by E. Lenita Johnson (firstname.lastname@example.org)
Phenomenal and empowering are just two of the words attendees used to describe the 3rd Annual Innovations in Translating Injury Research into Effective Prevention Seminar sponsored by the Center for Injury Epidemiology and Research at Columbia University. The daylong event offered injury prevention colleagues the opportunity to network and learn about cutting edge research and best practices in injury prevention.
Kim Wiley-Schwartz, the Assistant Commissioner for Education and Outreach of the New York City Department of Transportation speaks on Vision Zero.
American College of Surgeons Committee on Trauma representative Glen Tinkoff, MD, FACS, FCCM says this seminar was paramount. “This is a major university and a major city with presentations made by professionals who understand the language, the need and the operations of injury prevention,” Tinkoff said during an interview prior to the seminar.
“It is paramount because we have not been in the public eye and that has been a problem with injury prevention with our outreach to our communities, our politicians, our legislators and our patients. We are not informing them well and so these venues are exceptionally important.”
Dr. Guohua Li, the Director of the Center for Injury Epidemiology and Prevention at Columbia University and the editor of The Springer Open-Access Journal, Injury Epidemiology understands the value of communication, partnerships, the Center and its work; and, he says the Center is doing what it can to contribute to change. “The significance of Columbia’s CDC funded Injury Control Research Center has been immeasurable. The Center has helped us to put injury prevention on the academic map of the University and the Mailman School of Public Health, develop well-structured coursework for Doctoral and Masters Students, add injury prevention to the mission statement of Columbia; and, most importantly when it comes to outreach, the Center helped expand and address priority areas of injury facing the nation and its most vulnerable population groups while strengthening collaborative efforts with colleagues at the University, in the region, in health departments, and in communities not only in this area but across the country.”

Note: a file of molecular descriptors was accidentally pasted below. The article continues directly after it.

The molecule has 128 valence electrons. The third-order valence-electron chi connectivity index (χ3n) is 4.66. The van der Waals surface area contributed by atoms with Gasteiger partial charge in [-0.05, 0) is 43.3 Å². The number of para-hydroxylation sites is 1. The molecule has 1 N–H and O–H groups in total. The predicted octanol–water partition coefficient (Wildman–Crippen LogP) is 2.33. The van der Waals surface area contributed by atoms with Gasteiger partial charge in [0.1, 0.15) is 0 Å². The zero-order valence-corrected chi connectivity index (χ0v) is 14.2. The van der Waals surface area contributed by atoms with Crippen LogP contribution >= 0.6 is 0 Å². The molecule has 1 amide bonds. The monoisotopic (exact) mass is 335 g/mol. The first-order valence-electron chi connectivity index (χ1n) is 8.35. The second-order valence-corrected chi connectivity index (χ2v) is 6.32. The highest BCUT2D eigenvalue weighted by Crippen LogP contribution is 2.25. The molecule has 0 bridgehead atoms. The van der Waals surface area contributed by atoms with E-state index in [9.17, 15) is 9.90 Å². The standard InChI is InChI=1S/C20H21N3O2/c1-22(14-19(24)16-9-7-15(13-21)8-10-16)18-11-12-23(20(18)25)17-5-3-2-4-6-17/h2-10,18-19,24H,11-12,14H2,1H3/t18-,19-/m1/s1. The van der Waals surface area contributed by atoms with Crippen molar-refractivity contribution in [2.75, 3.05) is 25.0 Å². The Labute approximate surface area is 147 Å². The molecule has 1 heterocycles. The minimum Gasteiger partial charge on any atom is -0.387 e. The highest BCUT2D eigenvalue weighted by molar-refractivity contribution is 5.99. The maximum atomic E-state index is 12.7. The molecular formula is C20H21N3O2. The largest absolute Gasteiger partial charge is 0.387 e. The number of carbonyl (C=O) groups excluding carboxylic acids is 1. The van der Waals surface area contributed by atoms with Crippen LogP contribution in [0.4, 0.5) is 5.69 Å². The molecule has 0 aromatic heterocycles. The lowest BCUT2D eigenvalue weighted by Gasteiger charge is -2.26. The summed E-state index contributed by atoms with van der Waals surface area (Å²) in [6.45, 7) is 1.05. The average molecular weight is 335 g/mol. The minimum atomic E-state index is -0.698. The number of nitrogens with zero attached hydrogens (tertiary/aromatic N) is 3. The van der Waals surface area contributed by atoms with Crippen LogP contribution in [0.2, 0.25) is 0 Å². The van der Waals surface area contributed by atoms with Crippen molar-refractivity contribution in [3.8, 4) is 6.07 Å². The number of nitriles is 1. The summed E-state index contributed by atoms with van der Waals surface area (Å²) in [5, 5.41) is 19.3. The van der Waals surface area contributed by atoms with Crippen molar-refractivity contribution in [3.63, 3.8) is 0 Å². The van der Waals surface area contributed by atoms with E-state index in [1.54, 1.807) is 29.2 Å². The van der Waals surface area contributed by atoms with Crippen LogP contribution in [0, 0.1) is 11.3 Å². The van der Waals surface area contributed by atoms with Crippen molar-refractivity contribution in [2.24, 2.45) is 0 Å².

Barbara Barlow, MD, Columbia’s Injury Control Research Center Associate Director and Co-Director of Outreach says this is what the CDC wants. “The CDC wants you to have more than research and data. They want you to use the data to translate into action to improve community health and safety for children and their families,” Barlow says, “Most of the people attending the Columbia seminar like many health care professionals have never walked outside of their hospital walls, and that is what outreach is all about.” She went on to say the doctors, nurses and the community outreach workers need to walk outside the hospital walls and help the communities they serve in and help solve their health problems. “To just treat trauma and not try to prevent it is just absolutely immoral. As a physician you have an obligation not only to treat disease, sickness and injury but also to contribute to the community’s health and wellbeing.”